Long, Hot Arab Summer
The Arab Spring, circa the end of August


Caroline Glick
For generations the Arab world was governed by autocrats. Some have been more violent, repressive, anti-Western, and radical than others. So, too, the majority of citizens in the Arab world have for generations harbored opinions that are anti-Jewish, anti-Christian, and anti-American.

In the last eight months, the U.S. has supported populist overthrows of the autocrats of Egypt, Tunisia, and Libya, all of whom were relatively less violent, less repressive, and less anti-American, anti-Jewish, and anti-Christian. At the same time, the U.S. has failed to support populist protesters seeking to overthrow the relatively more violent, repressive, anti-American, and anti-Jewish regime in Syria. President Obama’s recent call for Assad to be deposed has not been matched by a policy with a chance of accomplishing this goal. The administration’s decision to place additional sanctions on Syria has no chance of toppling the regime, just as similar sanctions have failed to displace or destabilize the regime in Iran.

It is too early to know the shape of things to come in Libya. It is true that Qaddafi is a madman with a history of supporting terror. But it is also true that for the past seven years Qaddafi was essentially neutered and posed no threat to the U.S. or its allies. The fact that the U.S. is concerned about the fate of Libya’s non-conventional weapons is a clear indicator that a post-Qaddafi Libya will present dangers to the U.S. and its allies. Another cause for worry is the presence of al-Qaeda among the still largely unidentified rebel militias.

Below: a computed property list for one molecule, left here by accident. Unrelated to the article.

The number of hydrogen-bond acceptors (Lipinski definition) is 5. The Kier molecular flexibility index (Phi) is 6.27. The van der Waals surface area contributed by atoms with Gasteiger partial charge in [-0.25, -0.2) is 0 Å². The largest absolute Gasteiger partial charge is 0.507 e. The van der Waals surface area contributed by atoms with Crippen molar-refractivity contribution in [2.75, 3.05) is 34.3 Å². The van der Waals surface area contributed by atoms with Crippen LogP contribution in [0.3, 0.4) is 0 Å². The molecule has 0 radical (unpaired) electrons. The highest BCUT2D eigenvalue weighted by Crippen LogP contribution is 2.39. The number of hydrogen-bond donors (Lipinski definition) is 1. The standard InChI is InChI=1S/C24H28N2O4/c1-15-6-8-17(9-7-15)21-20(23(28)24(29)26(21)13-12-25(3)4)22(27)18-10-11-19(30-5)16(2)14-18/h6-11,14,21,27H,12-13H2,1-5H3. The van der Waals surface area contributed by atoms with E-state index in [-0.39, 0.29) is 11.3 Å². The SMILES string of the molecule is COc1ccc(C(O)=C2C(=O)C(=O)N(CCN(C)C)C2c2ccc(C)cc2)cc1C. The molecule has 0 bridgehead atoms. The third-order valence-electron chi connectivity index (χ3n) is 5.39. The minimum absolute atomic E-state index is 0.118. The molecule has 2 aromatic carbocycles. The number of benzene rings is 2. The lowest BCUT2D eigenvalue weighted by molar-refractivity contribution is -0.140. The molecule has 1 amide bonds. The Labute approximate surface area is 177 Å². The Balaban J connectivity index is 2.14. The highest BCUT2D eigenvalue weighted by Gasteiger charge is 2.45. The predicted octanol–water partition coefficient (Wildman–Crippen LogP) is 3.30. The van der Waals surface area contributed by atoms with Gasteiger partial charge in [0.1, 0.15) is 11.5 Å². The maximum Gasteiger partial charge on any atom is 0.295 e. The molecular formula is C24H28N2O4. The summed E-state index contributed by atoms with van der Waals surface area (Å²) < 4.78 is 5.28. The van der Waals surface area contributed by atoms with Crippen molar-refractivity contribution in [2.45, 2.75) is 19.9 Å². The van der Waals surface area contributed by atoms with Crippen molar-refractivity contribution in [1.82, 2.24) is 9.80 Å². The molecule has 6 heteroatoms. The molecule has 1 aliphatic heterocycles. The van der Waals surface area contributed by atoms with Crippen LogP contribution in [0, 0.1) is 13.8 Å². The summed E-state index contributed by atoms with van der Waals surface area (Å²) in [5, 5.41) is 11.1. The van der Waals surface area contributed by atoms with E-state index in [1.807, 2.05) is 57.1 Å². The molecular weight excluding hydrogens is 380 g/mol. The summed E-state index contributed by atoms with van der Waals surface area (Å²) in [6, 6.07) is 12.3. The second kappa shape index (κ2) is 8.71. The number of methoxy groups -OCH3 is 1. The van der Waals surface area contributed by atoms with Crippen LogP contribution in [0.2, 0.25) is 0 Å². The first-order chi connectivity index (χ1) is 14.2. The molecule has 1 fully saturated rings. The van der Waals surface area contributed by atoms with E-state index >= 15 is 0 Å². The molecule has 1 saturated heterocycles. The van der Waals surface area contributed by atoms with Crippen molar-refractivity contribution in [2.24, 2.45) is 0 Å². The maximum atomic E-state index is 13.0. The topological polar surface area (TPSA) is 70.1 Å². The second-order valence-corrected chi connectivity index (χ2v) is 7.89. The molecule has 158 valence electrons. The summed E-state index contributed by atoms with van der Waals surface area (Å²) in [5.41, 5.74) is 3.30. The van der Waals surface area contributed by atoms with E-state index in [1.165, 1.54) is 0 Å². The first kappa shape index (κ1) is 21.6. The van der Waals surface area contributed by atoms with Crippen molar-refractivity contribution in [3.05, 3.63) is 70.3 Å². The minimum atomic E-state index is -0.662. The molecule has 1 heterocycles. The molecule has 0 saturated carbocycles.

As for Egypt, even before last Thursday’s terror attack against Israel it had become clear that the warnings against overthrowing Mubarak issued by myself and others were well-founded, and that the American commentators, administration officials, and reporters who foresaw a burgeoning liberal democracy were engaged in wishful thinking. As we warned would happen, over the past several months the Muslim Brotherhood has emerged as the strongest political force in Egypt. The ruling military junta has built close ties to the group. Supposedly liberal political parties have joined a political coalition with the Brotherhood. And there is little distinction between so-called liberals and Islamists when it comes to wishing to abrogate Egypt’s peace treaty with Israel.

On Wednesday, it was reported that several of the terrorists who participated in the murderous cross-border attack on Israel from Egypt last Thursday were Egyptians. At a minimum, these terrorists benefited from gross laxness on the part of Egyptian forces along the border. In all likelihood, those forces participated in the attacks.

It is quickly becoming apparent that the misnamed Arab Spring has been a boon for Israel’s enemies, has wrecked U.S. credibility as an ally in the Arab world, and likely will not lead to the establishment of liberal democracies anywhere in the Arab world for the foreseeable future.

Caroline Glick is author of Shackled Warrior: Israel and the Global Jihad